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HomeFarming NewsSuckler farming Limerick grandmother and granddaughter challenging the status quo
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Suckler farming Limerick grandmother and granddaughter challenging the status quo

“It took Catherine Quinn 50 years to break the glass ceiling in Irish farming, but she could only do so by buying her own farm; inheritance was not an option on offer to her.”

That is how RTÉ 1 Ear to the Ground presenter, Ella McSweeney, summed up the Co. Limerick suckler farm’s story in her recent appearance on the popular farming and rural affairs programme.

Together with her granddaughter, a renowned journalist, Hannah-Quinn Mulligan, she breeds elite pedigree Hereford cattle under the Tory Hill prefix in the heart of the Golden Vale.

Catherine, the eldest of nine children, grew up on her parent’s dairy farm and purchased her current holding, which is 15km from her home enterprise, 35 years ago.

Catherine told viewers:

“I spent most of my time outdoors with my father from when I was a very young child, and I think that is where I got my love of animals from.”

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“I was involved in milking my couple of cows before going to school in the morning. My idea was to save and buy my own farm someday.”

In 1960, then aged 18, she emigrated to England and one of her younger brothers would go on to inherit the farm.

She forged a career in banking before marrying and raising three children.

Along with her husband, she ran a successful company formation business in London. But, she could never forget her childhood dream of owning her own farm.

By 1987, she had made enough money to buy the holding that she now farms, but neither her husband nor children were interested in farming, so she ran the enterprise single-handily.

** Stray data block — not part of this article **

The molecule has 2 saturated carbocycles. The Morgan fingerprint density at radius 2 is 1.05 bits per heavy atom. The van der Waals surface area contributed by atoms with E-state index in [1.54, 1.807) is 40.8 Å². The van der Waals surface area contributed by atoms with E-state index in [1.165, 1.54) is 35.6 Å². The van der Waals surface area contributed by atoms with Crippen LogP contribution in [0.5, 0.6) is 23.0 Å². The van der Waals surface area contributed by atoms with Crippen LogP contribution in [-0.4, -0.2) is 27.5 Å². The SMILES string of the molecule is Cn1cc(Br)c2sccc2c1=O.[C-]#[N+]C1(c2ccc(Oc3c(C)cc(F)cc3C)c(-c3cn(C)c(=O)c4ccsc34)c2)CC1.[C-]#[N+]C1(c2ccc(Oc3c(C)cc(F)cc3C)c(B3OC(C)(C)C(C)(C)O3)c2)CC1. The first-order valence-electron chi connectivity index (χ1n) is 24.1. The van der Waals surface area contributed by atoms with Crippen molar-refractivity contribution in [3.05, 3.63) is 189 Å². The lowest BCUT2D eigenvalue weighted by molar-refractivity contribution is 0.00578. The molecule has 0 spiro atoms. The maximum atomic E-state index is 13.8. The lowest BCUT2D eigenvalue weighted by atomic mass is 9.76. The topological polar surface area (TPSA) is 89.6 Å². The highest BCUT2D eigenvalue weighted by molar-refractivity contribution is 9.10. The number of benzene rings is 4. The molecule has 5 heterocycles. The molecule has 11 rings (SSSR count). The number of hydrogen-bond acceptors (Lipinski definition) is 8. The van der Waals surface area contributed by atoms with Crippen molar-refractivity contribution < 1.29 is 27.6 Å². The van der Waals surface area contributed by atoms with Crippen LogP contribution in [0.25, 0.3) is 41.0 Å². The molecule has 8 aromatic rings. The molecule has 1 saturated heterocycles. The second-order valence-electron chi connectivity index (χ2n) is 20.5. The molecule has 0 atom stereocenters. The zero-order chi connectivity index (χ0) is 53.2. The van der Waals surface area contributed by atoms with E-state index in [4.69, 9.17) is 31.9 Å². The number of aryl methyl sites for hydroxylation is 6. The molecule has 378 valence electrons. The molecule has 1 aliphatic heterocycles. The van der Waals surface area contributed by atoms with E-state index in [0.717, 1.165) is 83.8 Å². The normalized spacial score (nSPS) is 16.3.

Women in farming

Catherine revealed that she did not meet many women involved in farming back then, and “there was that sense of amazement”.

“I do remember one farmer buying a bull, and he just could not get over it. He kept saying, ‘I bought a bull from a woman.’ I was unusual.”

“I do not think it has changed that much from when I was a young child because I see women, and I think of my own mother and how she kept the whole farm going and everything together.”

“Also, I think a lot of women do that today. They do not get the recognition that they are entitled to.”

“Then, when it comes to pension or if anything goes wrong in the relationship, the woman who has contributed, in most cases, a lot, has a very difficult time sorting things out.”

Far from the norm

This farm, owned by and legally registered to these two women, is “far from the norm in Irish agriculture”, McSweeney, remarked.

Hannah – who returned to the family farm five years ago – told viewers:

“There are 130,000 farm families, and we are really proud of that. Yet, less than 1% of those farms are registered in a male and female partnership.”

“But we know as well from CSO stats that 70,000 women work on farms every single day. So why are they not named? It should not be an awful lot to ask for equality.”

To address this inequality, she founded the Women in Agriculture Stakeholders Group, which successfully lobbied for a new 60% capital farm grant for women, with the hope that such measures will incentivise women already working on-farm to be given official recognition on paper.

She continued: “I do not expect to snap my fingers, and suddenly all these women are going to emerge onto farms.”

“They are already on farms, so if they are named officially as a farm partner, they can bring the 60% grant with them, and I think that will really help to encourage the official recognition of women on farms.”


“One thing we were also determined to campaign on was the pension issue. There was a marriage bar in this country where women were forced to give up their jobs.”

“Fast forward, they have been working on farms all their lives and raising children, and they go to draw down their state pension.”

“They cannot do it because their PRSI stamps were not paid because they were not considered official farm workers or officially involved in the farm.”

“So if you have women now in their 60s and 70s in Ireland in this day and age who are not entitled to a full state pension.”

“One woman told me that the only money she is able to get for herself was the money that she managed to save from the shopping money that her husband gave her every week; that is not good enough,” she concluded.

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